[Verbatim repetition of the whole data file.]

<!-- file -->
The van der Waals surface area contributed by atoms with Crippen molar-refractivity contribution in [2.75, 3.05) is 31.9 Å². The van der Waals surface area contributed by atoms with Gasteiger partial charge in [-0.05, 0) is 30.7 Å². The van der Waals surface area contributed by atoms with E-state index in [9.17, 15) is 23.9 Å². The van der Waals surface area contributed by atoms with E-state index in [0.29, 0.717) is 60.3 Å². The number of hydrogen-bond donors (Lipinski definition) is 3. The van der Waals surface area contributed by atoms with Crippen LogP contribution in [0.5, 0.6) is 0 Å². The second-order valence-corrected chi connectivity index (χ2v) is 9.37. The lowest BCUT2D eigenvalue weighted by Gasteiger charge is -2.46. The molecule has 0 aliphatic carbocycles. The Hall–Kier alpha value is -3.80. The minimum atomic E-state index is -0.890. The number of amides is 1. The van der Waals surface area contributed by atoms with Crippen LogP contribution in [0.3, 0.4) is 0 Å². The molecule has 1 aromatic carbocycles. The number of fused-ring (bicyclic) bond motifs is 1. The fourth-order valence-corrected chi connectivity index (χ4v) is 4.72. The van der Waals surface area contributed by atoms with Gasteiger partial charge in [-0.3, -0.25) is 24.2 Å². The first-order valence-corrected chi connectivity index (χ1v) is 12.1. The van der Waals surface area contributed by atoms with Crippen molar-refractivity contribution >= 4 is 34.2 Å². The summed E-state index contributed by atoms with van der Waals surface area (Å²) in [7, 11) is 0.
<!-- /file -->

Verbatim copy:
The van der Waals surface area contributed by atoms with Crippen molar-refractivity contribution in [2.75, 3.05) is 31.9 Å². The van der Waals surface area contributed by atoms with Gasteiger partial charge in [-0.05, 0) is 30.7 Å². The van der Waals surface area contributed by atoms with E-state index in [9.17, 15) is 23.9 Å². The van der Waals surface area contributed by atoms with E-state index in [0.29, 0.717) is 60.3 Å². The number of hydrogen-bond donors (Lipinski definition) is 3. The van der Waals surface area contributed by atoms with Crippen LogP contribution in [0.5, 0.6) is 0 Å². The second-order valence-corrected chi connectivity index (χ2v) is 9.37. The lowest BCUT2D eigenvalue weighted by Gasteiger charge is -2.46. The molecule has 0 aliphatic carbocycles. The Hall–Kier alpha value is -3.80. The minimum atomic E-state index is -0.890. The number of amides is 1. The van der Waals surface area contributed by atoms with Crippen LogP contribution in [0.3, 0.4) is 0 Å². The molecule has 1 aromatic carbocycles. The number of fused-ring (bicyclic) bond motifs is 1. The fourth-order valence-corrected chi connectivity index (χ4v) is 4.72. The van der Waals surface area contributed by atoms with Gasteiger partial charge in [-0.3, -0.25) is 24.2 Å². The first-order valence-corrected chi connectivity index (χ1v) is 12.1. The van der Waals surface area contributed by atoms with Crippen molar-refractivity contribution >= 4 is 34.2 Å². The summed E-state index contributed by atoms with van der Waals surface area (Å²) in [7, 11) is 0.